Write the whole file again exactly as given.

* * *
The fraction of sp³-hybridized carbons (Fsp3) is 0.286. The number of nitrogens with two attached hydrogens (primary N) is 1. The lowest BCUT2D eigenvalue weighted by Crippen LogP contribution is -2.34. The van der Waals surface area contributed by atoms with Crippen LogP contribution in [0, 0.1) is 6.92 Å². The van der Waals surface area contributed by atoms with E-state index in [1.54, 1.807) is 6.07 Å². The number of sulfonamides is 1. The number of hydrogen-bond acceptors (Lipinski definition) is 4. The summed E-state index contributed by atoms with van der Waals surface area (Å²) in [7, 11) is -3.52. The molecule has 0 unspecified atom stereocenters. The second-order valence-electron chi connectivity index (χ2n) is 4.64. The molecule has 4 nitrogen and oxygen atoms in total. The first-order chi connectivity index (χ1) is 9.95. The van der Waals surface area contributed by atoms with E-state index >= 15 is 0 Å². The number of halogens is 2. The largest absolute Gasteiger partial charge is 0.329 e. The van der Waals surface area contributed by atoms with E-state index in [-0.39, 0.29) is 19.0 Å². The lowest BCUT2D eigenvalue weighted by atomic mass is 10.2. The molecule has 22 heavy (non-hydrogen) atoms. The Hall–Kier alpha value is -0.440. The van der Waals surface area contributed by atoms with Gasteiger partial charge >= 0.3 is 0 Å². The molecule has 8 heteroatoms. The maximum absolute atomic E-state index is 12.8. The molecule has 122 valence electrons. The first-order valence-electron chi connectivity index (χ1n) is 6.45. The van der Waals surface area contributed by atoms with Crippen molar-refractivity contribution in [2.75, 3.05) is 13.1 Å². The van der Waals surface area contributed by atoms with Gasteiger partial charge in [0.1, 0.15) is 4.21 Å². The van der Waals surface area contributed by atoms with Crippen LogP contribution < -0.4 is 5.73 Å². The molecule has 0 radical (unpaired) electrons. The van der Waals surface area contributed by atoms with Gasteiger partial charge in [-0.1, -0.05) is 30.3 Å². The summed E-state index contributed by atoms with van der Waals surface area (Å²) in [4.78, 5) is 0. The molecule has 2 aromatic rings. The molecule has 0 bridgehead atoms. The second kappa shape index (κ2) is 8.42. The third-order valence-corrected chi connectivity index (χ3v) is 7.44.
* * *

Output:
The fraction of sp³-hybridized carbons (Fsp3) is 0.286. The number of nitrogens with two attached hydrogens (primary N) is 1. The lowest BCUT2D eigenvalue weighted by Crippen LogP contribution is -2.34. The van der Waals surface area contributed by atoms with Crippen LogP contribution in [0, 0.1) is 6.92 Å². The van der Waals surface area contributed by atoms with E-state index in [1.54, 1.807) is 6.07 Å². The number of sulfonamides is 1. The number of hydrogen-bond acceptors (Lipinski definition) is 4. The summed E-state index contributed by atoms with van der Waals surface area (Å²) in [7, 11) is -3.52. The molecule has 0 unspecified atom stereocenters. The second-order valence-electron chi connectivity index (χ2n) is 4.64. The molecule has 4 nitrogen and oxygen atoms in total. The first-order chi connectivity index (χ1) is 9.95. The van der Waals surface area contributed by atoms with E-state index >= 15 is 0 Å². The number of halogens is 2. The largest absolute Gasteiger partial charge is 0.329 e. The van der Waals surface area contributed by atoms with E-state index in [-0.39, 0.29) is 19.0 Å². The lowest BCUT2D eigenvalue weighted by atomic mass is 10.2. The molecule has 22 heavy (non-hydrogen) atoms. The Hall–Kier alpha value is -0.440. The van der Waals surface area contributed by atoms with Gasteiger partial charge >= 0.3 is 0 Å². The molecule has 8 heteroatoms. The maximum absolute atomic E-state index is 12.8. The molecule has 122 valence electrons. The first-order valence-electron chi connectivity index (χ1n) is 6.45. The van der Waals surface area contributed by atoms with Crippen molar-refractivity contribution in [2.75, 3.05) is 13.1 Å². The van der Waals surface area contributed by atoms with Gasteiger partial charge in [0.1, 0.15) is 4.21 Å². The van der Waals surface area contributed by atoms with Crippen LogP contribution < -0.4 is 5.73 Å². The molecule has 0 radical (unpaired) electrons. The van der Waals surface area contributed by atoms with Gasteiger partial charge in [-0.1, -0.05) is 30.3 Å². The summed E-state index contributed by atoms with van der Waals surface area (Å²) in [4.78, 5) is 0. The molecule has 2 aromatic rings. The molecule has 0 bridgehead atoms. The second kappa shape index (κ2) is 8.42. The third-order valence-corrected chi connectivity index (χ3v) is 7.44.